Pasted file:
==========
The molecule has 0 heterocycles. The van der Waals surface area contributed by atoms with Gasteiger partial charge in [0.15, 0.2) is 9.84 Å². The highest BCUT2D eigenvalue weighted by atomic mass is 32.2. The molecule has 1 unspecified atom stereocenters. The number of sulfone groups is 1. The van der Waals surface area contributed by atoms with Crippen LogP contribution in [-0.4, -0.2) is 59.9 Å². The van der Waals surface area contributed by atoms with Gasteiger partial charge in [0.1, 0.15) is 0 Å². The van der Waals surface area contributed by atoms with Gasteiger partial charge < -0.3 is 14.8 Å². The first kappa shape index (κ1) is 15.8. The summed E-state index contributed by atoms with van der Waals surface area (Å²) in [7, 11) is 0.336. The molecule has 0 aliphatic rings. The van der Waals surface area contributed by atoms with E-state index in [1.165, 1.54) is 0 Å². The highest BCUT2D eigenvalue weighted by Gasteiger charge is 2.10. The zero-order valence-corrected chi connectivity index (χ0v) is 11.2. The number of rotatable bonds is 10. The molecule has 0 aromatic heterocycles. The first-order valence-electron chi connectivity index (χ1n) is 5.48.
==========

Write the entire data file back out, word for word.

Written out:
The molecule has 0 heterocycles. The van der Waals surface area contributed by atoms with Gasteiger partial charge in [0.15, 0.2) is 9.84 Å². The highest BCUT2D eigenvalue weighted by atomic mass is 32.2. The molecule has 1 unspecified atom stereocenters. The number of sulfone groups is 1. The van der Waals surface area contributed by atoms with Crippen LogP contribution in [-0.4, -0.2) is 59.9 Å². The van der Waals surface area contributed by atoms with Gasteiger partial charge in [0.1, 0.15) is 0 Å². The van der Waals surface area contributed by atoms with Gasteiger partial charge < -0.3 is 14.8 Å². The first kappa shape index (κ1) is 15.8. The summed E-state index contributed by atoms with van der Waals surface area (Å²) in [7, 11) is 0.336. The molecule has 0 aliphatic rings. The van der Waals surface area contributed by atoms with E-state index in [1.165, 1.54) is 0 Å². The highest BCUT2D eigenvalue weighted by Gasteiger charge is 2.10. The zero-order valence-corrected chi connectivity index (χ0v) is 11.2. The number of rotatable bonds is 10. The molecule has 0 aromatic heterocycles. The first-order valence-electron chi connectivity index (χ1n) is 5.48.